Credits: 3

This course introduces students to the value base of human ser­vices and helping professions. Addresses strategies and prac­tices used in assessing and evaluating client needs, establishing and identifying resources and making appropriate referrals. In­take interviews and assessments are explored. Students will de­velop knowledge and basic skills in the area of programming and developing support systems and community resources. Students will increase awareness of working with high risk populations.


Credits: 3

An introduction to the scientific study of behavior; a brief history of psychology as a science, and topics fundamental to human behavior including developmental issues, sensory abilities, cogni­tive performance, social and emotional factors in behavior, and abnormal behavior and therapies.


Credits: 3

The fundamentals course develops the basic skills involved in a variety of communication situations, including oral presentations and interpersonal speaking.  Emphasis is placed on organization, audience analysis, vocal and physical delivery, listening, nonverbal communication, critical thinking, and methods of dealing with communication apprehension through class discussion and activities.


Term 2

Credits: 3

CSC-110 is an introductory course that surveys a variety of topics to include history, hardware, software, terminology, com­munications, computer ethics, and societal impact of computers. In addition to computer literacy, students will complete hands-on modules using operating systems, word processing, database, presentation, and spreadsheet software; such as Microsoft Office programs.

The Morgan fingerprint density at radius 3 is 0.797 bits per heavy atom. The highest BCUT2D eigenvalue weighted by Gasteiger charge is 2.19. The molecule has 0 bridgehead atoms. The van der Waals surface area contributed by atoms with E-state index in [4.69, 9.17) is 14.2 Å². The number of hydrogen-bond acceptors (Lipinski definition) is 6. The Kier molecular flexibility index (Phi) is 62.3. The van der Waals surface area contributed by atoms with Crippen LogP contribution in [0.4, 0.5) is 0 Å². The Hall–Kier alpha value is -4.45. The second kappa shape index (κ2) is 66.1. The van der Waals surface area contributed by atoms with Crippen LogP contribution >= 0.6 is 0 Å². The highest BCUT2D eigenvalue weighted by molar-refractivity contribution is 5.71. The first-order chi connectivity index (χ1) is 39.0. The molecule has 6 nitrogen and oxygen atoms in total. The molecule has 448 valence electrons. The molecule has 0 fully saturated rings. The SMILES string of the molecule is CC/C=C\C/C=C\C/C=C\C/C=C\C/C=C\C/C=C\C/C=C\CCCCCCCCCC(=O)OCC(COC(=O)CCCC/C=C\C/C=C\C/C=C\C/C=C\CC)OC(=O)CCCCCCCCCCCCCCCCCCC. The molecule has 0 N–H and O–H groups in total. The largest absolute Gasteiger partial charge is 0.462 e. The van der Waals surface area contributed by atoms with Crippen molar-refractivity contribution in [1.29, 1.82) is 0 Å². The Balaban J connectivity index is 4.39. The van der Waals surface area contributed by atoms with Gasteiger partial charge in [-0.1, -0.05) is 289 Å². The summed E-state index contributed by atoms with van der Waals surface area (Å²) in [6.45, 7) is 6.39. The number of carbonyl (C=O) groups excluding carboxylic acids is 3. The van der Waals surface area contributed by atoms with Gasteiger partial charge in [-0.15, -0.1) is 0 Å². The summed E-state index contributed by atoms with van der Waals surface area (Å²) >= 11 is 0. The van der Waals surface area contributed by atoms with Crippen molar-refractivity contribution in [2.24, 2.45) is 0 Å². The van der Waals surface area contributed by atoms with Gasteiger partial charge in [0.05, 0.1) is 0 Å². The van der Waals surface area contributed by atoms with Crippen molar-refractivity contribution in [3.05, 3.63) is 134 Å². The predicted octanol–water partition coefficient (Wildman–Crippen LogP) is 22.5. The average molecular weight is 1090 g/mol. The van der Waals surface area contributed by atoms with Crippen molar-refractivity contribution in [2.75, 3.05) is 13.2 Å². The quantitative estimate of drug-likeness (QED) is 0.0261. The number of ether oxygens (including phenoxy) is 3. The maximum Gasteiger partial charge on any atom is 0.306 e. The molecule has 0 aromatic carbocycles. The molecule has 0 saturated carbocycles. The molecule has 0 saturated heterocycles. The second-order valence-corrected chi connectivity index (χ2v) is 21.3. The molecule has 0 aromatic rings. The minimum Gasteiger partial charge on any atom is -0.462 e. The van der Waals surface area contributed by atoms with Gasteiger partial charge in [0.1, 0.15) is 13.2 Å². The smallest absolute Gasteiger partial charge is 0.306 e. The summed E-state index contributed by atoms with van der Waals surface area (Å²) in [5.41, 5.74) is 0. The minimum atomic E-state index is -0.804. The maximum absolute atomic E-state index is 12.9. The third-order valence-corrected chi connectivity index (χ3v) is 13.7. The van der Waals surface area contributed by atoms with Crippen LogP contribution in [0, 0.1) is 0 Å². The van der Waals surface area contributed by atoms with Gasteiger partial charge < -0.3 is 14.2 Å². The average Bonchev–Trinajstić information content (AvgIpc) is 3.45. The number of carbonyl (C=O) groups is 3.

Credits: 4

This is an introductory course in applied counseling techniques. Students are introduced to a variety of facilitative skills and counseling concepts and work through the interviewing process in simulated helping services settings.


Credits: 3

This is an introductory course in applied counseling techniques. Students are introduced to a variety of facilitative skills and counseling concepts and work through the interviewing process in simulated helping service settings.


Credits: 3

Continuation of ENG 105 with emphasis on research and docu­mentation as well as literary analysis.

Prerequisites: ENG 105 – Composition I


Credits: 3

Introduces classifications, etiology, characteristics, educational and vocational considerations of persons with disabilities.


Choose either DSV 160 or HSV 225

Term 3

Credits: 3, 4, 6

Practical field experience in phases of operation and duties relat­ing to human services, paraeducation, health or rehabilitation. Focus is program writing, data collection, documentation, job skills, and participant outcome.


Credits: 3

Studies medical terminology, including spelling and definitions.


Term 4

Credits: 3

Students are given the opportunity to apply human relations concepts and evaluate experience and observations. Social skills required in various occupational settings will be developed, emphasizing how appropriate personal attitudes lead to social and business success.


Credits: 4